The doors began to creak open for the antiquities flow back home almost 10 years ago, when a British high court convicted a British subject, Jonathan Tokeley-Parry, of smuggling Egyptian antiquities. The objects in question were returned to Egypt in two consignments. The first, which arrived two years ago, comprised 27 papyrus texts in the demotic script dating from 300 BC; 12 Coptic textiles; a sixth-dynasty limestone relief of a seated woman named Se-Chess-Hat; a terracotta statue of an unknown person; Graeco-Roman mummy masks; a magnificent bronze statue of the god Horus; an unidentifiable royal head in granite; coloured reliefs from ancient Egyptian tombs, and objects from the tomb of Hetep-Ka at Saqqara. The latter included two false doors, three heads of the nobleman wearing a wig, and a limestone relief showing a butcher at work. The objects are now on display in Cairo’s Egyptian Museum.
The second batch of retrieved objects arrived in Egypt in mid-2001, and included six papyri (one written in Latin and the other five in Greek), and a limestone head of Queen Nefertari, the beloved wife of Pharaoh Ramses II. What has also paved the way and gave support for Egypt’s continuous efforts to retrieve works of arts has been the recognition of Egypt’s antiquities law in American courts, after antiquities dealer Frederick Schultz was indicted on charges of breaking the Egyptian law. He was convicted in a federal district court in Lower Manhattan for conspiring to smuggle and possess looted Egyptian artefacts. The judge gave Schultz 33 months, the low end of the 33 to 41 months he was facing, and said he would request that Schultz be held at the federal facility in Allenwood, Pennsylvania, where white-collar criminals often do their time. Schultz was also fined $50,000 — a fraction of the $575,000 pre-sentencing recommendation — with the judge noting that for white collar crimes the real deterrence resided in jail time. Schultz, who has been ordered to return a relief to Egypt, will be on probation for two years following his release. Since the Schultz case, Egypt’s smuggled and stolen artefacts have continued to make their way back home.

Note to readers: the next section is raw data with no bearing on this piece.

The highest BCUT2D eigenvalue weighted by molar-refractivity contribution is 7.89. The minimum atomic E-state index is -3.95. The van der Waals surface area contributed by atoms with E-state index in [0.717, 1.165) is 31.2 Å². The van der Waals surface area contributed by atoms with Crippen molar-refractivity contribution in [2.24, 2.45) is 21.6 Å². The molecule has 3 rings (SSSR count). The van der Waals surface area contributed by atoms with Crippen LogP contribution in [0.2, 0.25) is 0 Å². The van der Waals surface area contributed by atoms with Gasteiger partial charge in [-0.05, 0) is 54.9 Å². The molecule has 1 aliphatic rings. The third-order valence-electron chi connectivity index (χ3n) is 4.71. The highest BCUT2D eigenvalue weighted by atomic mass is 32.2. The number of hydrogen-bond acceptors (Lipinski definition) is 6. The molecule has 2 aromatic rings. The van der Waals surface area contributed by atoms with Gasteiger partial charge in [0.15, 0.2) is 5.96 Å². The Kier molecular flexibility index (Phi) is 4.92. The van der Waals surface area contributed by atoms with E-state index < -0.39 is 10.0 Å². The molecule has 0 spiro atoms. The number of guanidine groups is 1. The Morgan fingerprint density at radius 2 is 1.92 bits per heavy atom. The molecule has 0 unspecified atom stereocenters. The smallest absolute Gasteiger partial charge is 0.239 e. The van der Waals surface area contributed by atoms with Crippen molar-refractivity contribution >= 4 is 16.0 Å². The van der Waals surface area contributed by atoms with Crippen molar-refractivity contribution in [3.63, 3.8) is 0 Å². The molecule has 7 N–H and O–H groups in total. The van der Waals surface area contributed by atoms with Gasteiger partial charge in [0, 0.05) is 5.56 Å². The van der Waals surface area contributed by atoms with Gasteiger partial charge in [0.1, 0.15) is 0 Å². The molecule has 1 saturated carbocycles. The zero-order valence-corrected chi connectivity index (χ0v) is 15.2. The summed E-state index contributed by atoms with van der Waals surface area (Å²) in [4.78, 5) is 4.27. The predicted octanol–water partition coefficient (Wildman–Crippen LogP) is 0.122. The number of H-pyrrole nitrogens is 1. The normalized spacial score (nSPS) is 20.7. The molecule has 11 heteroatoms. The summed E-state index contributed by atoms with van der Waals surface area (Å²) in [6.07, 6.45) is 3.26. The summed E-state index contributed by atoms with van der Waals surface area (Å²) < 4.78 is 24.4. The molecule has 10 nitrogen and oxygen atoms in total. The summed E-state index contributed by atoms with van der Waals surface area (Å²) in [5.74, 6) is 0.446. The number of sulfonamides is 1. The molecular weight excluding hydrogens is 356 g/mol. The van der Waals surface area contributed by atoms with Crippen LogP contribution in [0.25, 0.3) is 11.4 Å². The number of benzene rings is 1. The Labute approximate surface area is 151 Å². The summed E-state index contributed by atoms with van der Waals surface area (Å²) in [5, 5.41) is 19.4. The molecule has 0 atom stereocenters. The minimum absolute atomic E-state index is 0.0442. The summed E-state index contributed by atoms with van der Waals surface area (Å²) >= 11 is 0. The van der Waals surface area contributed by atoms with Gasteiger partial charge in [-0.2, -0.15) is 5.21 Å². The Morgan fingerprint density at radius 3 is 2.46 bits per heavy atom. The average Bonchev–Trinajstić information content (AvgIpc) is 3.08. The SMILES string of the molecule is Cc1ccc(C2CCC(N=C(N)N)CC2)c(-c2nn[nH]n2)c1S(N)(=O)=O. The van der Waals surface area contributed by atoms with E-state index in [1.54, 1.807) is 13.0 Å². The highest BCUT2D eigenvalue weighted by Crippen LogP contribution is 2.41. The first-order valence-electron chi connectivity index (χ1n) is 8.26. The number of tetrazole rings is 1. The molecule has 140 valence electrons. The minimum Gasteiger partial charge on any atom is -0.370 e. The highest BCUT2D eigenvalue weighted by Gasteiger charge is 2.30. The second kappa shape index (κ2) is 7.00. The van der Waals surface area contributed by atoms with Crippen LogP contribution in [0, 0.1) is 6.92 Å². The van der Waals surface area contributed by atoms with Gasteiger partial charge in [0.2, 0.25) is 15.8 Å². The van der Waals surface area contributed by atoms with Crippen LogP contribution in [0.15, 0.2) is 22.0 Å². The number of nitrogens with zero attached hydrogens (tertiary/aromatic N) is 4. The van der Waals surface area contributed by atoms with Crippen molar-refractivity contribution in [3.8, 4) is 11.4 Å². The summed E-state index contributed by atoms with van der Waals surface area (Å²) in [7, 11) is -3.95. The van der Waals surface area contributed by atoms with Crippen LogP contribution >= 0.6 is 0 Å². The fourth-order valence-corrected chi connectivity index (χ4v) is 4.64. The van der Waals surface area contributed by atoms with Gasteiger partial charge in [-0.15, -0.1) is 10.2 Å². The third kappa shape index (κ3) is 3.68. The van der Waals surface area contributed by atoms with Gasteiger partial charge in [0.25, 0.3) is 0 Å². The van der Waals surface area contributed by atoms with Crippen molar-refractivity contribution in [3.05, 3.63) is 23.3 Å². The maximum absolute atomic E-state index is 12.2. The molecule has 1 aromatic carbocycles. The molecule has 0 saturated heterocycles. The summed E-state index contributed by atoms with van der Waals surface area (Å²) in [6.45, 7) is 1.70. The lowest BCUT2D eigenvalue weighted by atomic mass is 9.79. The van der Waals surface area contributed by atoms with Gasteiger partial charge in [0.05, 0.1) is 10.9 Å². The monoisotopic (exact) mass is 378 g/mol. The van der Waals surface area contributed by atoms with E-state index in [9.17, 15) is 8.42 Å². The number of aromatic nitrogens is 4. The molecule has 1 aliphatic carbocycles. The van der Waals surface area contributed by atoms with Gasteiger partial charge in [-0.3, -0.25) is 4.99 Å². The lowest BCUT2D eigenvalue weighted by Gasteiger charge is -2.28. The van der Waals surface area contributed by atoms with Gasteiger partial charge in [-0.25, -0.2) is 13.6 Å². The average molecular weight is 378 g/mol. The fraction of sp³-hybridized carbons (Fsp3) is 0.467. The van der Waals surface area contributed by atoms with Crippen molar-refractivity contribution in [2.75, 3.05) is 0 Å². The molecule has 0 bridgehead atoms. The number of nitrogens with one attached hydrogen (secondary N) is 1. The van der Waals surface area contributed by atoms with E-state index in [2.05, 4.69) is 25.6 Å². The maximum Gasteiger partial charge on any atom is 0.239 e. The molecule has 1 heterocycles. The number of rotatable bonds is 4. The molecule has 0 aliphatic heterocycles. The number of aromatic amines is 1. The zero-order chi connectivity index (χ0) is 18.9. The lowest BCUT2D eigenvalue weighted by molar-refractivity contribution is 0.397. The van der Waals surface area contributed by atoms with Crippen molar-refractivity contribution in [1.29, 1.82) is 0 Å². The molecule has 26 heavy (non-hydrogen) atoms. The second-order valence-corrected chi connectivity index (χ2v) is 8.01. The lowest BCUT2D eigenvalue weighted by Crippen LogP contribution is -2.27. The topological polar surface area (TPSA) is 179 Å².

When Zahi Hawass became secretary-general of the Supreme Council of Antiquities (SCA) in 2002, he put the introduction of new security measures to combat the theft and smuggling of Egyptian antiquities high on his agenda. He updated security measures and started to catalogue all the artefacts stored in antiquities depots scattered across Egypt. He also built 33 high-tech storage units in the country, as well as constructing new national museums. He has provided further training for the staff who guard Egypt’s priceless artefacts. To this end, Hawass has formed the Department of Retrieving Stolen Artefacts, which comb the websites of international auction halls in an attempt to identify stolen pieces and demand their return. This later department has been effective over the last three years in having stolen artefacts returned to Egypt, such as statues from Karnak and other temples, two Roman masks and a beautiful relief of King Amenhotep III. At last, courts around the world are beginning to recognise the ownership claims of Egypt on their cultural property. Museums and customs officials all over the world are now repatriating artefacts to their rightful home. The Michael C Carlos Museum (MCCM) has offered Egypt the mummy of Pharaoh Ramses I, the grandfather of Egypt’s most famous pharaoh, Ramses II. The mummy is believed to have been looted from the Valley of the Kings in 1871 and sold to an antiquities dealer. The mummy of Ramses I is thought to have left Egypt in the hands of a Canadian antiquities collector, and at the beginning of the 20th century it turned up in Canada’s Niagara Falls Museum. The MCCM later purchased the entire Egyptian collection of the Niagara Falls Museum, including the mummy.
The recovery of a cache of 300 stolen objects from Switzerland was the result of a massive antiquities smuggling bust involving the former head of the National Democratic Party’s Giza office, Tarek El-Sweissi, along with 30 other people. The artefacts, which span the spectrum from the prehistoric to the Pharaonic, Hellenic and Graeco- Roman eras, included two mummies, several sarcophagi, as well as statues, mummy masks and other items.